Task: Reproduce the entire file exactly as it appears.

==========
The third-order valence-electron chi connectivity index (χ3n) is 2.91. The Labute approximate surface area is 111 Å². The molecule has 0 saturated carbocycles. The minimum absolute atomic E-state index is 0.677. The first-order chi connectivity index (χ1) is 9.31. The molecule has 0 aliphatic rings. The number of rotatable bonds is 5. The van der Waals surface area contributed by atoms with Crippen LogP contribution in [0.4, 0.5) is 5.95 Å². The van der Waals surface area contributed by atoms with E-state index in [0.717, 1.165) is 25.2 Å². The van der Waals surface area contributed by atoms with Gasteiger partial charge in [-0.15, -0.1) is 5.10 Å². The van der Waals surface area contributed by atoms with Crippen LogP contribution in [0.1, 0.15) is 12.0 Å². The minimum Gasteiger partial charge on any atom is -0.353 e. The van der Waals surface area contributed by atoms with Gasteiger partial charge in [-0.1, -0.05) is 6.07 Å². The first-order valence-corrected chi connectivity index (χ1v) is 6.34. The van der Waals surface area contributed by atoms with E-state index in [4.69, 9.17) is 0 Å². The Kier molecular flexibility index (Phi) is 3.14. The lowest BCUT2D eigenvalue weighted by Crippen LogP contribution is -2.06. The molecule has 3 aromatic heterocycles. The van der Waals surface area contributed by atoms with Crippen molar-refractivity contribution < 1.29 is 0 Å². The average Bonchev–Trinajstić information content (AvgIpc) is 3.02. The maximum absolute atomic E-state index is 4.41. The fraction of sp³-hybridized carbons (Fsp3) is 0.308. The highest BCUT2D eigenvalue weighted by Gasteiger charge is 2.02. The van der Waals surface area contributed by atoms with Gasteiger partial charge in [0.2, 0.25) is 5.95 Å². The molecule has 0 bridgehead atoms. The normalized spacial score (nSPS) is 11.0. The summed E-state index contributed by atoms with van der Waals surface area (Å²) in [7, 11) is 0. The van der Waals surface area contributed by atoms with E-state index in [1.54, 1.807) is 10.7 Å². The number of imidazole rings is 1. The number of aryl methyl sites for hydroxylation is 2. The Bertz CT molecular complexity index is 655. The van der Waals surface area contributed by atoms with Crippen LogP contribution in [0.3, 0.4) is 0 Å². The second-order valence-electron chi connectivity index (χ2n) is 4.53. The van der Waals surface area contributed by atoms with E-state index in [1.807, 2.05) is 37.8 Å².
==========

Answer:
The third-order valence-electron chi connectivity index (χ3n) is 2.91. The Labute approximate surface area is 111 Å². The molecule has 0 saturated carbocycles. The minimum absolute atomic E-state index is 0.677. The first-order chi connectivity index (χ1) is 9.31. The molecule has 0 aliphatic rings. The number of rotatable bonds is 5. The van der Waals surface area contributed by atoms with Crippen LogP contribution in [0.4, 0.5) is 5.95 Å². The van der Waals surface area contributed by atoms with E-state index in [0.717, 1.165) is 25.2 Å². The van der Waals surface area contributed by atoms with Gasteiger partial charge in [-0.15, -0.1) is 5.10 Å². The van der Waals surface area contributed by atoms with Crippen LogP contribution in [0.1, 0.15) is 12.0 Å². The minimum Gasteiger partial charge on any atom is -0.353 e. The van der Waals surface area contributed by atoms with Gasteiger partial charge in [-0.1, -0.05) is 6.07 Å². The first-order valence-corrected chi connectivity index (χ1v) is 6.34. The van der Waals surface area contributed by atoms with E-state index in [4.69, 9.17) is 0 Å². The Kier molecular flexibility index (Phi) is 3.14. The lowest BCUT2D eigenvalue weighted by Crippen LogP contribution is -2.06. The molecule has 3 aromatic heterocycles. The van der Waals surface area contributed by atoms with Crippen molar-refractivity contribution < 1.29 is 0 Å². The average Bonchev–Trinajstić information content (AvgIpc) is 3.02. The maximum absolute atomic E-state index is 4.41. The fraction of sp³-hybridized carbons (Fsp3) is 0.308. The highest BCUT2D eigenvalue weighted by Gasteiger charge is 2.02. The van der Waals surface area contributed by atoms with Gasteiger partial charge in [0.2, 0.25) is 5.95 Å². The molecule has 0 bridgehead atoms. The normalized spacial score (nSPS) is 11.0. The summed E-state index contributed by atoms with van der Waals surface area (Å²) in [7, 11) is 0. The van der Waals surface area contributed by atoms with E-state index in [1.54, 1.807) is 10.7 Å². The number of imidazole rings is 1. The number of aryl methyl sites for hydroxylation is 2. The Bertz CT molecular complexity index is 655. The van der Waals surface area contributed by atoms with Crippen LogP contribution in [0.3, 0.4) is 0 Å². The second-order valence-electron chi connectivity index (χ2n) is 4.53. The van der Waals surface area contributed by atoms with E-state index in [1.807, 2.05) is 37.8 Å².